Foreword: This post is aimed at advanced users and expects you to already understand LVM and virtualization (although all commands needed are shown).
Summary: What follows is an explanation of how, and why, you should do what I call hybrid LVM partitioning for your virtual machines, where each logical volume on the host is an entire file system on the guest, with the exception of a tiny logical volume which will appear as the boot drive, and have just a boot petition on it. This offers numerous advantages, as explained below.
I started off with virtualization on Xen; there it was standard practice to have every partition in the guest tied to a logical volume in the host. Like this:
Host Guest --------------------- --------- /dev/vg0/gandalf-boot /dev/xvda1 /dev/vg0/gandalf-root /dev/xvda2 /dev/vg0/gandalf-swap /dev/xvda3
This is incredibly efficient and convenient for many reasons, not the least being easy backups and maintenance of those file systems from the host. But maintenance doesn’t just mean mounting, it means it’s incredibly easy to resize the partitions too, which is a common requirement when hosting many VMs.
In KVM, the standard practice is to have each logical volume on the host be an entire virtual disk in the guest, and have that partitioned appropriately. That means whereas before, a single logical volume would contain a single, easy to maintain file system, you’d now have a set up like this:
/dev/vg0/gandalf-disk + +-- partition table + +-- boot partition + +-- LVM partition + +-- swap partition +-- root partition
Currently, everyone seems to argue that this really isn’t such a big deal, since we can just use kpartx to map out these partitions on the host, and is at most just a few extra steps. And yes, that doesn’t seem so bad in the beginning. Until it comes time to resize the partitions, and then all hell breaks loose.
Look again at the diagram above, and think what’s involved in resizing all those file systems, logical volumes, partitions, and containing logical volume. Fortunately libvirt offers a tool called virt-resize which can automate a lot of this process, but owing to the inherent shortcomings of the above technique, you require twice again as much space as that first LVM partition… because essentially what the script does is create a new LVM partition, with a new partition table, and copies all the data across for you. While a lot more convenient for the user than doing all the insane steps by hand, this is still very inefficient, slow and simply unnecessary.
KVM virtual machines are generally set up this way because KVM guests aren’t paravirtualized, and the system needs a full (albeit virtual) hard drive to boot off, just like in a real system. But many seem to have overlooked the fact that while this is required for booting, other “drives” can easily host a full file system without the need to be partitioned first.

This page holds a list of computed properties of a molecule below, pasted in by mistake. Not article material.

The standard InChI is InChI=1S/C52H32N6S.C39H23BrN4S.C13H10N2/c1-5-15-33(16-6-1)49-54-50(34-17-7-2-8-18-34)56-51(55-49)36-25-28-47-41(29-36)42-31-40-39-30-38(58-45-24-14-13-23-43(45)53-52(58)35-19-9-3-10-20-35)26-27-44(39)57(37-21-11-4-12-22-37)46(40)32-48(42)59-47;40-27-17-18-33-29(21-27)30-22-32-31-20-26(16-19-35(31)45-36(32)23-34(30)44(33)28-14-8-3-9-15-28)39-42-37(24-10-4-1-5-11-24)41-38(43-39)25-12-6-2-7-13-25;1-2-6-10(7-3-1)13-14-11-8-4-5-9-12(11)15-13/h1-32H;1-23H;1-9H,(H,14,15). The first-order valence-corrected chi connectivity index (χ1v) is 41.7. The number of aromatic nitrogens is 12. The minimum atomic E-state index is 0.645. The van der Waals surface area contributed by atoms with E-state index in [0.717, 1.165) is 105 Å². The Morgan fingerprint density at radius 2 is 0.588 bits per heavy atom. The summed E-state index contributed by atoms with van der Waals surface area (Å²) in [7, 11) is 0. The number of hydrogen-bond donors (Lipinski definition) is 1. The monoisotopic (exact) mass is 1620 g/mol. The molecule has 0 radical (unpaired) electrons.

This leads us to what I call hybrid LVM partitioning. It may be a bit hard to understand just from the name what’s involved there, but basically, we have one *small* logical volume appear as an entire disk, with boot sector, partition table, and single small boot partition. All other partitions will be as described in the first setup, where each logical volume on the host is a device with just a full file system on it.
This let’s us boot in KVM, while still giving us all the convenience and other advantages of the set up we first described. And this is fine too, since we’ll most likely never need to resize the boot partition, and if we do, there really isn’t so much work involved. Everything else, we can resize as we’d normally expect for a logical volume. So now we have this:
Host Guest --------------------- --------- /dev/vg0/gandalf-boot /dev/vda + partition table + + boot partition ( /dev/vda1 ) /dev/vg0/gandalf-root /dev/xvda2 /dev/vg0/gandalf-swap /dev/xvda3
Here’s an example of how to create that first device on volume group vg0:
# lvcreate -n gandalf-boot -L 256M /dev/vg0 # fdisk /dev/vg0/gandalf-boot << __END__ n p 1 a 1 w __END__ # kpartx -a /dev/vg0/gandalf-boot # mkfs.ext2 /dev/mapper/vg0-gandalf--boot1 # 1st partition # # possibly mount device, copy files, unmount, if desired # kpartx -d /dev/vg0/gandalf-boot
What we just did: 1) Create the logical volume, 2) in fdisk: create a new primary partition 1, filling the full disk, make it bootable, write, and 3) map the drive and create the ext2 file system), unmap the drive. As for the other partitions, something like this:
# lvcreate -n gandalf-root -L 8G /dev/vg0 # mkfs.ext4 /dev/vg0/gandalf-root # lvcreate -n gandalf-swap -L 2G /dev/vg0 # mkswap /dev/vg0/gandalf-swap
In your libvirt guest xml file, define the disks like this
<disk type='block' device='disk'> <driver name='qemu' type='raw' cache='none'/> <source dev='/dev/vg0/gandalf-boot'/> <target dev='vda' bus='virtio'/> </disk> <disk type='block' device='disk'> <driver name='qemu' type='raw' cache='none'/> <source dev='/dev/vg0/gandalf-root'/> <target dev='vdb' bus='virtio'/> </disk> <disk type='block' device='disk'> <driver name='qemu' type='raw' cache='none'/> <source dev='/dev/vg0/gandalf-swap'/> <target dev='vdc' bus='virtio'/> </disk>
In your guest, the assignments will be as per the diagram above (gandalf-boot = vda, with the boot partition on vda1, gandalf-root = vdb, gandalf-swap = vdc) -- however, you'll probably want to use UUIDs or LABELs to find them in the guest (beyond the scope of this blog entry).